Recent Blog Articles
Pouring from an empty cup? Three ways to refill emotionally
Give praise to the elbow: A bending, twisting marvel
Sneezy and dopey? Seasonal allergies and your brain
The FDA relaxes restrictions on blood donation
Apps to accelerometers: Can technology improve mental health in older adults?
Swimming and skin: What to know if a child has eczema
A muscle-building obsession in boys: What to know and do
Natural disasters strike everywhere: Ways to help protect your health
Dementia: Coping with common, sometimes distressing behaviors
Screening tests may save lives — so when is it time to stop?
Mind & Mood
Worries on your mind
People who regularly worried about the future and dwelled on the past saw larger drops in cognition and had more harmful brain proteins than those who didn't.
Chronic worrying or ruminating could be bad for your brain. A study published online June 7, 2020, by Alzheimer's & Dementia linked these negative thinking patterns to brain changes that could be associated with Alzheimer's disease.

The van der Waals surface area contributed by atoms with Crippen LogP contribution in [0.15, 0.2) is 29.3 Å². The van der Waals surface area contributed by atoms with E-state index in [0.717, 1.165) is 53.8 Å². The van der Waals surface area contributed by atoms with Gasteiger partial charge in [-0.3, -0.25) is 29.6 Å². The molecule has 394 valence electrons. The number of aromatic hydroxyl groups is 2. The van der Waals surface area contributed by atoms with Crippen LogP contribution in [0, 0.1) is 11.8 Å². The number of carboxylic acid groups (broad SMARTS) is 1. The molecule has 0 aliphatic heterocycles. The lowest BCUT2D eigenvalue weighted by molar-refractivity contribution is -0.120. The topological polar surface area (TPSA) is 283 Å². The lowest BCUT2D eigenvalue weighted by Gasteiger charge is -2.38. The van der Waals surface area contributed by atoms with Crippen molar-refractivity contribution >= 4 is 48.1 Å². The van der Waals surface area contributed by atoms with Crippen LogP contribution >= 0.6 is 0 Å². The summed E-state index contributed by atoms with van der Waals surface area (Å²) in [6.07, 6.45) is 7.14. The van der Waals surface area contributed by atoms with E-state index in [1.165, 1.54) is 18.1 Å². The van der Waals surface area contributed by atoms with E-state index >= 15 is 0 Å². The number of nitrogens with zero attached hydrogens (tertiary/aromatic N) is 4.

Study authors found that older adults who regularly engaged in what the authors called repetitive negative thinking were more likely to experience cognitive decline, including memory problems, than those who didn't. They also had higher levels of the proteins beta-amyloid and tau in their brains. The accumulation of these proteins, which create damaging clumps known as plaques and tangles in the brain, is a hallmark of Alzheimer's that begins in the earliest stages of the disease — even before an individual experiences visible symptoms of dementia.
To continue reading this article, you must log in.
Subscribe to Harvard Health Online for immediate access to health news and information from Harvard Medical School.
- Research health conditions
- Check your symptoms
- Prepare for a doctor's visit or test
- Find the best treatments and procedures for you
- Explore options for better nutrition and exercise
I'd like to receive access to Harvard Health Online for only $4.99 a month.Sign Me Up
Already a member? Login ».
As a service to our readers, Harvard Health Publishing provides access to our library of archived content. Please note the date of last review or update on all articles.
No content on this site, regardless of date, should ever be used as a substitute for direct medical advice from your doctor or other qualified clinician.
Free Healthbeat Signup
Get the latest in health news delivered to your inbox!